Have you ever considered a stint in the bush? Regional and rural areas are regularly seeking people for positions, sometimes for a shorter-term stint. You’ve probably seen such roles but likely have just let the opportunity slip by.
But consider this: a government study found the following factors as to why people choose to live in rural/regional locations rather than a large metropolitan/coastal city:
- More career development and advancement, as often opportunities were presented that would not be as readily available to people in large metropolitan centres.
- A greater ability to gain deeper knowledge and experience in a chosen field, as well as greater scope for career progression
- The friendliness of a country town, where people are more welcoming, provides a real sense of community and the lifestyle people seek.
- Regional areas enjoy similar facilities to metropolitan. “Everything you need is here without the commute.”
- The richer family life: good schooling; sports facilities; cultural facilities; a vibrant range of activities.
- A better work/life balance. Working in regional and rural means there is more time for family and to enjoy life in general.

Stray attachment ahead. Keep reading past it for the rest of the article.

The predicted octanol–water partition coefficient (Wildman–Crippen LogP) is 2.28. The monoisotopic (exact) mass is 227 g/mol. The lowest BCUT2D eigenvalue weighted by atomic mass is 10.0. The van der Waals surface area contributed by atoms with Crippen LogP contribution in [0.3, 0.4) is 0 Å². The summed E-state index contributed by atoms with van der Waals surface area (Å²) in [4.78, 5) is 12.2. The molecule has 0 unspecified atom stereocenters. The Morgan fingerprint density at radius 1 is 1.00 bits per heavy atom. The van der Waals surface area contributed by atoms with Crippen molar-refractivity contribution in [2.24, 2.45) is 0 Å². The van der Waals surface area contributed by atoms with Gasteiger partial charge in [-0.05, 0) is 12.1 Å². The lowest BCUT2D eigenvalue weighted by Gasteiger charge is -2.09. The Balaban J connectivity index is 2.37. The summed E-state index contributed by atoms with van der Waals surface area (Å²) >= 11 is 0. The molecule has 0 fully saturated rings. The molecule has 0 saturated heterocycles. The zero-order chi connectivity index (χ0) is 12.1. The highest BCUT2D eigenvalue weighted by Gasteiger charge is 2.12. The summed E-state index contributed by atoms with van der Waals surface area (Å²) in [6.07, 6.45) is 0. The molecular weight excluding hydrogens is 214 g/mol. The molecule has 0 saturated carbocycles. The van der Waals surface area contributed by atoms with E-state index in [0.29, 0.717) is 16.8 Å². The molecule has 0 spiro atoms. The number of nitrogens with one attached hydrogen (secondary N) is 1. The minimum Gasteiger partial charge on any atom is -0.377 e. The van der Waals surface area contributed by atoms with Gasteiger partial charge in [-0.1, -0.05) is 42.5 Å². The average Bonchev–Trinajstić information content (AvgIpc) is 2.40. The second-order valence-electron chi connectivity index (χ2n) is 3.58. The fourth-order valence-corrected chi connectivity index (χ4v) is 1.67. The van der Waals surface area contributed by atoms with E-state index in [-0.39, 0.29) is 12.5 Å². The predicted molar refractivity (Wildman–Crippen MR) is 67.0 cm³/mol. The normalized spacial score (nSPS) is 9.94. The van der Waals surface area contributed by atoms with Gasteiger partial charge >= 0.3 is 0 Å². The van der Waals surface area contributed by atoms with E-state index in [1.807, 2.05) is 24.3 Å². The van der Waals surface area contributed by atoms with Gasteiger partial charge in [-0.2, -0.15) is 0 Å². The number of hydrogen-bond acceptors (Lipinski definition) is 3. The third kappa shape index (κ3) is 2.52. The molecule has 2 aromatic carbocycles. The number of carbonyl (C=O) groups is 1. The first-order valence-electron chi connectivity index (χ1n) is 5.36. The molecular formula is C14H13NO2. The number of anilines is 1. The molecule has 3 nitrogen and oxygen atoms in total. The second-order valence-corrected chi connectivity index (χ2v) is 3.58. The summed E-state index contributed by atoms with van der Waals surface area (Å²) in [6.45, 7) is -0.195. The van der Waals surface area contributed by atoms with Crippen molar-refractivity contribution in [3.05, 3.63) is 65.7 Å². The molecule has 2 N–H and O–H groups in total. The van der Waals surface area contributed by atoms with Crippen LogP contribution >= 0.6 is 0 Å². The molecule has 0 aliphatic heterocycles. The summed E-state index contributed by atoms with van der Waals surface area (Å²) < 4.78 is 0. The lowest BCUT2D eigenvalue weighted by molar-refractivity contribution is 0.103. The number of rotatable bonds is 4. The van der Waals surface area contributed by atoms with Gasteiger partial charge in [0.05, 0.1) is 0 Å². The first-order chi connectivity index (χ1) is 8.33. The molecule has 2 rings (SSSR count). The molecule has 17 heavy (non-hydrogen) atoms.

- Rural areas offer more friendly, welcoming communities and a relaxed way of life: people are helpful; neighbours are friends; most people are involved in their communities.
- For people employed on a state or national salary scale, working in rural areas, with a lower cost of living, provides a financial benefit.
- There is no long, daily commute, with all the associated costs, time and hassle.
- Housing is so much more affordable: whether buying or renting, people are much better off without the enormous mortgage.
- Entertainment is cheaper.
If you are from a metropolitan/coastal city, there are three key aspects for you to explore and consider:
- How would your financial position alter if you accepted a senior role in a rural area where:
- Your income was maintain or increased, but costs of living went down;
- You retained your current home/property, but rented it out to assist with the mortgage; and rented a home in a rural area (Consider speaking to your accountant.)
- How will your home life benefit by experiencing the sense of community rural living provides?
- How will your career thrive because of the leadership experiences a senior appointment would provide?
There is an interesting article in the Sydney Morning Herald today (click here to access) which explores such a move. The downsides of a move were seen as being the typical drop in salary; and the cost of buying again in a metropolitan area if later you decided to return – neither of which applies to an education or community sector person who retains and rents their city home and rents for a stint in the bush.
Next time you see such a position advertised, perhaps you should more carefully consider the opportunity?
See also an article about where to head bush for a family home on a huge block for $400,000